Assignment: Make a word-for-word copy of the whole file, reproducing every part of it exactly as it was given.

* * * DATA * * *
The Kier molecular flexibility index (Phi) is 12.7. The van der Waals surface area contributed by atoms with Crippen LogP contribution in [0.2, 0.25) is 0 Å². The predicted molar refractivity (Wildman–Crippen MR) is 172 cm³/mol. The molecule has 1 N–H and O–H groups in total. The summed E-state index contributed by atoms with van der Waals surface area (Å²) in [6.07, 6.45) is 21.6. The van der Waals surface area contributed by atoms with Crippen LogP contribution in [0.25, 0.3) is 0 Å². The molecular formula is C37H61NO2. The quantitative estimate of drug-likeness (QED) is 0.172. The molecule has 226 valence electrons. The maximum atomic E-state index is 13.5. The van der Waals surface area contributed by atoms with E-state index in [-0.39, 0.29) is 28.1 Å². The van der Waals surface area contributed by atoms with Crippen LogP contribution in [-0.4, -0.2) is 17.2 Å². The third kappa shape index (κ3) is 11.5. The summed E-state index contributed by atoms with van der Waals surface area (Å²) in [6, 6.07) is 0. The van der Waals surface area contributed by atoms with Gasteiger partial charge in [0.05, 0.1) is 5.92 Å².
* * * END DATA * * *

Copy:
The Kier molecular flexibility index (Phi) is 12.7. The van der Waals surface area contributed by atoms with Crippen LogP contribution in [0.2, 0.25) is 0 Å². The predicted molar refractivity (Wildman–Crippen MR) is 172 cm³/mol. The molecule has 1 N–H and O–H groups in total. The summed E-state index contributed by atoms with van der Waals surface area (Å²) in [6.07, 6.45) is 21.6. The van der Waals surface area contributed by atoms with Crippen LogP contribution in [0.25, 0.3) is 0 Å². The molecular formula is C37H61NO2. The quantitative estimate of drug-likeness (QED) is 0.172. The molecule has 226 valence electrons. The maximum atomic E-state index is 13.5. The van der Waals surface area contributed by atoms with E-state index in [-0.39, 0.29) is 28.1 Å². The van der Waals surface area contributed by atoms with Crippen LogP contribution in [-0.4, -0.2) is 17.2 Å². The third kappa shape index (κ3) is 11.5. The summed E-state index contributed by atoms with van der Waals surface area (Å²) in [6, 6.07) is 0. The van der Waals surface area contributed by atoms with Gasteiger partial charge in [0.05, 0.1) is 5.92 Å².